14. CHAPTER SEVEN How Has Composition of the Pottery Fabric Changed?
    (pp. 221-228)

    The previous two chapters documented changes in the procurement of clay and temper. These changes indicate a common evolutionary trajectory toward increasing specialization, greater intensity of production, and more task segmentation. Can this trajectory be identified in the fired pottery? Are patterns of raw material procurement recoverable from the ceramics in the archaeological record? Is the expansion of the sources of raw materials over time reflected in changes in the composition of the pottery? This chapter answers these questions and attempts to assess whether the changes in the patterns of raw material procurement are reflected in the fired pottery.


  15. CHAPTER EIGHT How Has the Forming Technology Changed?
    (pp. 229-280)

    Forming a vessel is the most obvious step in changing a formless mass of clay into a useful object. Because clay is plastic, it would seem that the potter could form it into virtually any shape, using any number of techniques; indeed, archaeologists commonly assume that culture, ideas, and potters’ choices are freely expressed in the completed pot. This view of pottery has deep roots in American anthropology and archaeology (Arnold 1985:5–8) and is probably best expressed in Ruth Bunzel’s classic work, The Pueblo Potter:

    Owing to the plastic nature of the material, almost any conceivable form is possible....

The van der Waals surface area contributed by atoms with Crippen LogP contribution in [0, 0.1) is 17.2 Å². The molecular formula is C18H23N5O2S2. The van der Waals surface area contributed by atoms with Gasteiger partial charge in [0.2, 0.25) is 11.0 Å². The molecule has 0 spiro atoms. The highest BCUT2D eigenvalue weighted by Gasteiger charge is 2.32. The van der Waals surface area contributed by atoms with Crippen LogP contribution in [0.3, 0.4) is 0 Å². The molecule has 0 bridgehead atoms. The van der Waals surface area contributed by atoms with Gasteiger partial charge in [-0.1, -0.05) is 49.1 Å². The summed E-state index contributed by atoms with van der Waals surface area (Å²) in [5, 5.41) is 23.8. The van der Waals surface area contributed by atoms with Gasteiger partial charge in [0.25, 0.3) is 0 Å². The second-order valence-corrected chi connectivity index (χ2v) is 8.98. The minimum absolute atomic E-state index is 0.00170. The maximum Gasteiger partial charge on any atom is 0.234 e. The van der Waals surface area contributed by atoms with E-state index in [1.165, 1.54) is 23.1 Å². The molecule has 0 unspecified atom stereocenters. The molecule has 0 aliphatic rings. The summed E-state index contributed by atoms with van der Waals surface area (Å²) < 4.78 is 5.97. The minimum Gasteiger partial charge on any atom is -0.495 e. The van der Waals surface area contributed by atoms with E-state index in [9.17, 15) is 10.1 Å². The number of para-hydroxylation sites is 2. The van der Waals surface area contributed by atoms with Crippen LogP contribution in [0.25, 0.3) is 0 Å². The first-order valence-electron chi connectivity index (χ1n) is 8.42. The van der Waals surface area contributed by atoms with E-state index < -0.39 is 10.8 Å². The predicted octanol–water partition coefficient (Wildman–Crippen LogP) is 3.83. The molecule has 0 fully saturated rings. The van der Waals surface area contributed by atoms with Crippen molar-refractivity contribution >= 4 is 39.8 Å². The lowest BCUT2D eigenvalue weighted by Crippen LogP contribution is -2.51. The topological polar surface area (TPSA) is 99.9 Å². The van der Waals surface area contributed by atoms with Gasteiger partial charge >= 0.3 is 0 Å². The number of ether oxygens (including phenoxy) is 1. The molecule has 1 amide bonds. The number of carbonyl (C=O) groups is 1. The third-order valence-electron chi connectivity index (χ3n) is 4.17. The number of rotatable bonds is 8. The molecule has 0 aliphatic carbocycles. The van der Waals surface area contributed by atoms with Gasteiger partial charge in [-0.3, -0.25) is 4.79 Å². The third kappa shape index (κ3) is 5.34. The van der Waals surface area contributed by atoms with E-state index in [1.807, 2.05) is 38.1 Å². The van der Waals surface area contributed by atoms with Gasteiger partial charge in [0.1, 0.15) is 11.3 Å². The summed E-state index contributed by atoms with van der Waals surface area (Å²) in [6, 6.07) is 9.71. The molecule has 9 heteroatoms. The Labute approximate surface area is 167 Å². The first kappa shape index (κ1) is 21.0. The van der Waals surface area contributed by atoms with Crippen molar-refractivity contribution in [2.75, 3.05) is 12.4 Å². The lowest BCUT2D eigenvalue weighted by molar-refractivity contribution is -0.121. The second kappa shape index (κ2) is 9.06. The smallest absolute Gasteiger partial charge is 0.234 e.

16. CHAPTER NINE How Has Firing Technology Changed?
    (pp. 281-308)

    In order to fix the shape of a clay vessel so that it will not revert again to a formless mass in the presence of moisture, the vessel must be fired. This process removes the remainder of the physically held water in the pottery after air drying and drives off the chemically held water in the molecular structure of the clay minerals (Arnold 1985:61–62; Kolb 1996; Rice 1987:63–65; Shepard 1956:81–91). At higher temperatures, the lattice structure of the clay minerals collapses and the particles fuse together, irreversibly fixing the form of the vessel (Rice 1987:90–94).


  17. CHAPTER TEN Conclusion
    (pp. 309-326)

    This chapter returns to the fundamental theme of this book concerning the relationship of pottery to social change. It summarizes the changes in the production and distribution of pottery since 1965 and reviews their implications for understanding the evolution of craft specialization. Finally, it assesses the use of ceramics as a surrogate index of social change and answers the question, What does pottery tell archaeologists about social change?

    To the skeptic who sees ethnoarchaeological data as not relevant for understanding the past, the Ticul data would seem to be a case in point. Now tied to capitalism and a cash...

  18. References Cited
    (pp. 327-344)
  19. Index
    (pp. 345-352)